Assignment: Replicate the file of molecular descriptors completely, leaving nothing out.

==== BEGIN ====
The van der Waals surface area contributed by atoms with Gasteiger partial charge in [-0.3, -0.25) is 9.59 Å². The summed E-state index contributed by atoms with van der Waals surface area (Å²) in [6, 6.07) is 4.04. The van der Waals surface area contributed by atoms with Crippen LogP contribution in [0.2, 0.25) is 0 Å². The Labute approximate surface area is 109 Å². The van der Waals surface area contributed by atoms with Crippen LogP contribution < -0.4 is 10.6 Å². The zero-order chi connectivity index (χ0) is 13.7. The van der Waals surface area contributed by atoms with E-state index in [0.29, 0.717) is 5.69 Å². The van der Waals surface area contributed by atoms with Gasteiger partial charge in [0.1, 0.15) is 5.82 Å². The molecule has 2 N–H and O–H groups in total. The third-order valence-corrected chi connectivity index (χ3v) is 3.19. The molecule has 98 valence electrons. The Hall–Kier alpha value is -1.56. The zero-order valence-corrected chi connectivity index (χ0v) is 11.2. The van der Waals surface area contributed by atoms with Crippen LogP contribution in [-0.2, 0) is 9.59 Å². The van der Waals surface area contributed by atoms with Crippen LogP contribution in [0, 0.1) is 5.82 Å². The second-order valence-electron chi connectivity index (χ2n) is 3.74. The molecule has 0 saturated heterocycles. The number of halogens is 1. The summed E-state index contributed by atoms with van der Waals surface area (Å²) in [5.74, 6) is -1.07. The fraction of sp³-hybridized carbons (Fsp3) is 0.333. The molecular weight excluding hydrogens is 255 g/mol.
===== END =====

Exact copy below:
The van der Waals surface area contributed by atoms with Gasteiger partial charge in [-0.3, -0.25) is 9.59 Å². The summed E-state index contributed by atoms with van der Waals surface area (Å²) in [6, 6.07) is 4.04. The van der Waals surface area contributed by atoms with Crippen LogP contribution in [0.2, 0.25) is 0 Å². The Labute approximate surface area is 109 Å². The van der Waals surface area contributed by atoms with Crippen LogP contribution < -0.4 is 10.6 Å². The zero-order chi connectivity index (χ0) is 13.7. The van der Waals surface area contributed by atoms with E-state index in [0.29, 0.717) is 5.69 Å². The van der Waals surface area contributed by atoms with Gasteiger partial charge in [0.1, 0.15) is 5.82 Å². The molecule has 2 N–H and O–H groups in total. The third-order valence-corrected chi connectivity index (χ3v) is 3.19. The molecule has 98 valence electrons. The Hall–Kier alpha value is -1.56. The zero-order valence-corrected chi connectivity index (χ0v) is 11.2. The van der Waals surface area contributed by atoms with Crippen LogP contribution in [-0.2, 0) is 9.59 Å². The van der Waals surface area contributed by atoms with Crippen LogP contribution in [0, 0.1) is 5.82 Å². The second-order valence-electron chi connectivity index (χ2n) is 3.74. The molecule has 0 saturated heterocycles. The number of halogens is 1. The summed E-state index contributed by atoms with van der Waals surface area (Å²) in [5.74, 6) is -1.07. The fraction of sp³-hybridized carbons (Fsp3) is 0.333. The molecular weight excluding hydrogens is 255 g/mol.